You get a different result from V4 and V3 using the same station data.

Whatever happened to the Global Warming Hiatus?

Reblogged from Clive Best:

The last IPCC assessment in 2013 showed a clear pause in global warming lasting 16 years from  1998 to 2012 – the notorious hiatus. As a direct consequence of this  AR5 estimates of climate sensitivity were reduced and CMIP5 models appeared to clearly overestimate trends. Following the first release of HadCRUT4 in 2014  the ‘headline’ then was that 2005 and 2010 were marginally warmer than 1998. This was the first dent in removing the hiatus. Since then each new version of H4 has showed further incremental warming trends, such that by 2019 the hiatus has now completely vanished. Anyone mentioning it today is likely to be ridiculed by the climate science community. So how did this reversal happen within just 5 years? I decided to find out exactly why the post 1998 temperature record changed so dramatically in such a short period of time.

In what follows I always use the same algorithm as CRU for the station data and then blend that with the Hadley SST data. I have checked that I can reproduce exactly the latest HadCRUT4.6 results based on the current 7820 stations from CRU merged with  HadSST3. Back in 2012 I downloaded the original station data from CRU –  CRUTEM3. I have also downloaded the latest CRUTEM4 station data.

Figure 1 compares the latest HadCRUT4.6 results with the last version of HadCRUT3.

Fig1-768x452

I had assumed that the reason for the apparent trend change was because CRUTEM4 had added many new weather stations in the Arctic (removing some in S.America as well), while additionally the SST data had also been updated (HadSST2 moved to HADSST3). However, as I show below, my assumption simply isn’t true.

To investigate I recalculated a ‘modern’ version of HadCRUT3 by using only the original 4100 stations (used by CRUTEM3) from CRUTEM4 station data.  The list of these stations are defined here. I then merged these with  both the older HadSST2 and HADSST3 to derive annual global temperature anomalies. Figure 2 shows the result. I get almost exactly the same values as the full 7820 stations in HadCRUT4. It certainly does not reproduce HadCRUT3 !

Fig2-768x452

This result provides two conclusions.

  1. Modern CRUTEM3 stations give a different result to the original CRUTEM3 stations.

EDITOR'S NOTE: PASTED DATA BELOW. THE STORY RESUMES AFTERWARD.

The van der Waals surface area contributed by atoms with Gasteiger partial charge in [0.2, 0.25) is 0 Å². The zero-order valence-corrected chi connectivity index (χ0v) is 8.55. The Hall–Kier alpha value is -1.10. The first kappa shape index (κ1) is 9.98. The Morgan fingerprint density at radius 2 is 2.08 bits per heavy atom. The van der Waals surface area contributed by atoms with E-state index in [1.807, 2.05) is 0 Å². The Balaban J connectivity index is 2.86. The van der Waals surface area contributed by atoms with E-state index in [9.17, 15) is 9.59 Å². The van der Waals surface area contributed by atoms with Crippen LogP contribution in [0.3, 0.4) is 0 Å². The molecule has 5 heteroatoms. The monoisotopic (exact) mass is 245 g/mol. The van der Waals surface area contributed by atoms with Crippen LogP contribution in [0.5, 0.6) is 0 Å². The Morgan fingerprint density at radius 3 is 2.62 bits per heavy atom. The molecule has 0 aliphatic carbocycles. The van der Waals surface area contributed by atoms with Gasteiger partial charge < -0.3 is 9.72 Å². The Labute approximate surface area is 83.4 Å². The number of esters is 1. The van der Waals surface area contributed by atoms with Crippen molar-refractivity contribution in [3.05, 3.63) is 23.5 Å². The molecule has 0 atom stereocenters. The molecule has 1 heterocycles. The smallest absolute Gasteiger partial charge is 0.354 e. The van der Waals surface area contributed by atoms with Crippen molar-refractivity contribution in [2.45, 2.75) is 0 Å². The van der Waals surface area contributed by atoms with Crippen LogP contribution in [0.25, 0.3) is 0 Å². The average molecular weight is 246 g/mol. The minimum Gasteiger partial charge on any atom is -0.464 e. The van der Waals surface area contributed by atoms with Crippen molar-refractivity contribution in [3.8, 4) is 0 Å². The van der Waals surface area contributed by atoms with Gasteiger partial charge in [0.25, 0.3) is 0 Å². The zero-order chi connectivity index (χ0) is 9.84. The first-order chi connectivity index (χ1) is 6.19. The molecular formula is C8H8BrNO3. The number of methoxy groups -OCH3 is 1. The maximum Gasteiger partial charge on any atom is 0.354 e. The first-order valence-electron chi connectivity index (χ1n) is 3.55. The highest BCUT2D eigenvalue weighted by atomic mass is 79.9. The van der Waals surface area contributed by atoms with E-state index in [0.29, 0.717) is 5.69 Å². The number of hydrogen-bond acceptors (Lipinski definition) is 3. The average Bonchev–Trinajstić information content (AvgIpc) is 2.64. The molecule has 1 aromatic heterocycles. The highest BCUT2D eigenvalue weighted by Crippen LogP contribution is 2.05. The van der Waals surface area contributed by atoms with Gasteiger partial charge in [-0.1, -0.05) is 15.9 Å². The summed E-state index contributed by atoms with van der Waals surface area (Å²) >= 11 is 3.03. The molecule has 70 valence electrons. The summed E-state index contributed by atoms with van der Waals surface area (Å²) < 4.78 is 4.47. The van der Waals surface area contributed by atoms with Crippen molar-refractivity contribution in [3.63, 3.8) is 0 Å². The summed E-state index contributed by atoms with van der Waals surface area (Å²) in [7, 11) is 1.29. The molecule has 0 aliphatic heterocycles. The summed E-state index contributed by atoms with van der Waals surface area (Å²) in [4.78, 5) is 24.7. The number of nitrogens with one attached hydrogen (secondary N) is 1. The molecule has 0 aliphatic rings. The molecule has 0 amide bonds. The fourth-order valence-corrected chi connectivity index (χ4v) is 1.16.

2. SST data is not responsible  for the difference between HadCRUT4 and HadCRUT3

To confirm point 1) I used exactly the same code to regenerate HadCRUT3 temperature series using the original CRUTEM3 station data as opposed to the ‘modern’ values based on CRUTEM4.

Fig3-768x452

The original CRUTEM3 station data I had previously downloaded in 2012. These are combined with HADSST2 data. Now we see that  the agreement with the H3 annual temperatures is very good, and indeed reproduces the hiatus.

So the conclusion is very simple. The monthly temperature values in over 4000 CRUTEM3 stations have all been continuously changed, and it is these changes alone that have resulted in transforming the 16 year long hiatus in global warming into a rising temperature trend. Furthermore all these updates have only affected temperatures AFTER 1998! Temperatures before 1998 have hardly changed at all, which is the second requirement needed to eliminate the hiatus.

P.S. I am sure there are excellent arguments as to why pair-wise ‘homogenisation’ is wonderful but why then does it only affect data after 1998 ?

GHCN v3.3 vs v4 Anomaly Graphs – Europe

From Musings from the Chiefio:

[Bottom Line Up Front:  “…there is a “Tailoring” operation going on. The changes are NOT just a little fix up here and a correction there. It looks to me like it has direction and purpose. Cool the Baseline Period. Cool warm past periods. Warm the recent data UNLESS it is too high in the last 2 decades, then you cool them so the nearest data can look warmer in comparison. Stamp out cold periods in the middle. Remove cool periods recently if not already suppressed. The question that remains for me is just: “Is that an accident from ignoring the effects of Instrument Change, or a deliberate planned act?”]